Today we’re excited to announce the open beta for the new HTTP Archive website. It’s more than just a fresh coat of paint: we’ve upgraded how you research web stats and trends with combined desktop and mobile reporting, introduced new report structure and new data visualization capabilities, improved documentation, made the site mobile friendly, and lots more.
Best of all, new reports are now powered directly by our public dataset on BigQuery. This change enables us to generate reports—and iterate on their definitions much faster—based on a much richer set of metrics available in the HAR files, Lighthouse reports, and deep trace files that we record as part of the crawl. With this new infrastructure we can now more easily surface new and more powerful reports. For example, in the initial beta release we’re adding metrics like Time to Consistently Interactive (TTCI) and First Meaningful Paint (FMP).
Give the new site a try by visiting https://beta.httparchive.org.
If you have any suggestions or feedback, please let us know here, or open an issue GitHub. We’d love to hear your ideas on how we can improve HTTP Archive. And if you’re feeling motivated, the code is all open source and we’d welcome your help and contributions!
Rick, on behalf of the HTTP Archive team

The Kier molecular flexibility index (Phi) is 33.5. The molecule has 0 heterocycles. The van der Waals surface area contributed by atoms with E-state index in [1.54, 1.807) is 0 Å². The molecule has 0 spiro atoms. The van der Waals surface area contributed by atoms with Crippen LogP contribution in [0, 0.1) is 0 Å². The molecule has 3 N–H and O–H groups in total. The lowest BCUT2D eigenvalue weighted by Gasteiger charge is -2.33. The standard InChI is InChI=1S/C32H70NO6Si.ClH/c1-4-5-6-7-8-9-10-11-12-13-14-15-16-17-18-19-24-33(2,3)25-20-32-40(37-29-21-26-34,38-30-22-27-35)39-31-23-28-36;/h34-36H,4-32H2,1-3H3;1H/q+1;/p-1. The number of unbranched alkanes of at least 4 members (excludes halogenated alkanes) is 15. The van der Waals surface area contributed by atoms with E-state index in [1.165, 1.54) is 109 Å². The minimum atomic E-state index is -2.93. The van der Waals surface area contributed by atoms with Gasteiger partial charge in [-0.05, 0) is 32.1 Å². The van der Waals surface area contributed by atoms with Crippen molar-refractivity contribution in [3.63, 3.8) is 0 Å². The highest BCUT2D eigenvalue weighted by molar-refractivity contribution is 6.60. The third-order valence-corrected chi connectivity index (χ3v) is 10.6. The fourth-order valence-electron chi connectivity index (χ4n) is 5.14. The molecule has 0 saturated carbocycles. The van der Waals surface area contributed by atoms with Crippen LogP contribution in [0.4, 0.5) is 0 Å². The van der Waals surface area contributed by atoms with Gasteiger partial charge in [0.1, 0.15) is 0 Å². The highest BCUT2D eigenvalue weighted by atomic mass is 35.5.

looks good even if at the moment all the charts have an element of sameness. I always loved the quick overview of the classic site.
Are the raw datasets still going to be available as downloads? Or will I need to write my own import routine?
The legacy website at httparchive.org will stick around for a while longer, so you can continue to use all of the features there.
One amenity we’ve added with the beta website is a CDN wrapper around the public Google Storage bucket. So you could access the raw datasets if you know the URL pattern, for example https://cdn.httparchive.org/Oct_1_2017/pages.csv.gz. The subdir will be the month, day, and year optionally prefixed by “mobile_”. There will always be one pages.csv.gz file. The requests files are split into 1 GB chunks and have the name requests_aa.gz, requests_ab.gz, etc. These are also CSV files but the file extension is missing. There may be 6-8 of these. I wish there was a directory-level file explorer, but I hope this helps.
Thanks for the info. I only really need access to
pages so the wrapper is great. Any chance of renaming the order folder using iso format? eg. 2017-10-01?
requests big query is probably the way to go anyway.
Totally agree that the naming scheme could be more consistent and predictable, but a lot of inertia behind keeping it the way it is tbh.